So he did realize the value of what he had given to her revel tonight. That made her feel much more in charity with him. And it had been no small gift, a mortal of such art dancing of his own will among her people. She had, in fact, made much worse bargains. She might have even made this one, if he had come to her with it openly. And she found that she was not averse to his leaving her realm on good terms. He was still interesting, this mortal who loved Winter and was a match for the Lady in a dance.

Maeve gestured peremptorily to the mnathan nighe and one of them brought the child over to where they still stood in the center of the rapidly-emptying dancefloor. She held it before her and looked at it, calculating. It blinked, still held in unnatural serenity by her power, and reached out one chubby hand toward her hair.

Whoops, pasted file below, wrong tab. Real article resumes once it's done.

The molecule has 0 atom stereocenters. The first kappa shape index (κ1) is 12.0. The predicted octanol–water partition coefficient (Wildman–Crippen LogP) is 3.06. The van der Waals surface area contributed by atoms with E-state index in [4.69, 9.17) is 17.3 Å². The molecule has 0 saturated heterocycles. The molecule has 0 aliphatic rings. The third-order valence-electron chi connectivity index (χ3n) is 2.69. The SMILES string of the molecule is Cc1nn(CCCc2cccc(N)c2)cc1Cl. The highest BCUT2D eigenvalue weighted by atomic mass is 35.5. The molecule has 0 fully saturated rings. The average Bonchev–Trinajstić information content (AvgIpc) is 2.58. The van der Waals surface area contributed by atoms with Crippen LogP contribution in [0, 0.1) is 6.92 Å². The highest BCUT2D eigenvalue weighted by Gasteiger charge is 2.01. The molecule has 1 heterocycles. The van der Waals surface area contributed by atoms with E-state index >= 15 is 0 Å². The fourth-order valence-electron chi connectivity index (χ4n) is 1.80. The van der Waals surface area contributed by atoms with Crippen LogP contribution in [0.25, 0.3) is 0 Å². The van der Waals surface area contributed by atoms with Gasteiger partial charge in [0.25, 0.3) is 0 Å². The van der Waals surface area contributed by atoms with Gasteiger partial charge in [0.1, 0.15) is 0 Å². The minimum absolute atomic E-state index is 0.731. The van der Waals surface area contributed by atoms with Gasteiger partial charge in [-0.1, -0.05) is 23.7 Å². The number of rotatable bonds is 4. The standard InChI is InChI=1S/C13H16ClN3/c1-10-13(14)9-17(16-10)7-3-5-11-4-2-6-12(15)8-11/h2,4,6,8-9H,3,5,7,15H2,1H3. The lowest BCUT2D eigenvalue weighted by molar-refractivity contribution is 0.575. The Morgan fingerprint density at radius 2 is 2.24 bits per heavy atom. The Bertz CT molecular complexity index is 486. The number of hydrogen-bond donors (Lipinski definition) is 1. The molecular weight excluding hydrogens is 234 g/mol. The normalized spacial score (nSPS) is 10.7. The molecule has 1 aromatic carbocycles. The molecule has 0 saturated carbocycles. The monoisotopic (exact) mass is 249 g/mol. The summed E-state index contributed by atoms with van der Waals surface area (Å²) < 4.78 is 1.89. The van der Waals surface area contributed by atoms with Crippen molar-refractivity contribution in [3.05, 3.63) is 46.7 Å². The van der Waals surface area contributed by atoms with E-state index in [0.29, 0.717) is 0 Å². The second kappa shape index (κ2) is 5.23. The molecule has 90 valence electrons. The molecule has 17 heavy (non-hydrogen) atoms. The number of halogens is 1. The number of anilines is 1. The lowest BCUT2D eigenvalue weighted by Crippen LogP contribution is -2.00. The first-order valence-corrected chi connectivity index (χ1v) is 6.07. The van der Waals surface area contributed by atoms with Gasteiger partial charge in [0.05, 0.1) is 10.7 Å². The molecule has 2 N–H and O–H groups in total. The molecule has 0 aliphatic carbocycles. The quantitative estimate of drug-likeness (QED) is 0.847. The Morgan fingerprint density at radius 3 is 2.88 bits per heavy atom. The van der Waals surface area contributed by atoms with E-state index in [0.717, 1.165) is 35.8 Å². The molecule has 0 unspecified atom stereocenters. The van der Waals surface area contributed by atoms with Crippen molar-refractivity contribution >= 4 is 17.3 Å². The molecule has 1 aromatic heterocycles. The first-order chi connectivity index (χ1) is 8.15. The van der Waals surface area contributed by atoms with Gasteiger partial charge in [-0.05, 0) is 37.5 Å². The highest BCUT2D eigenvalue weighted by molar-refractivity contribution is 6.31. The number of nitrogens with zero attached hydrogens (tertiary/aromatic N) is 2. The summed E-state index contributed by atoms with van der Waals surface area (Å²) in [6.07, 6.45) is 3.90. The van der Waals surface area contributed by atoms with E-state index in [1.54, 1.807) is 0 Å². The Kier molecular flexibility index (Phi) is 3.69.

"If this is what you ask of me, I will grant it to you," she told Ray. "But the child has eaten of our food, and drunk of our milk. That will never leave it. It will always be a child of two worlds."

Ray shrugged, and took the child from her. It still reached back toward her hair, and Ray grinned, quicksilver. He reached out and tugged the lock the child couldn't reach, and said, "Being a child of two worlds isn't so bad, really."

Then, with the entire court staring at him with mute disbelief, he sauntered off her dancefloor, whistling some tune that gave rhythm to his movements. And with the child on one shoulder, his pack slung over the other, he left her court through the same door he'd entered by.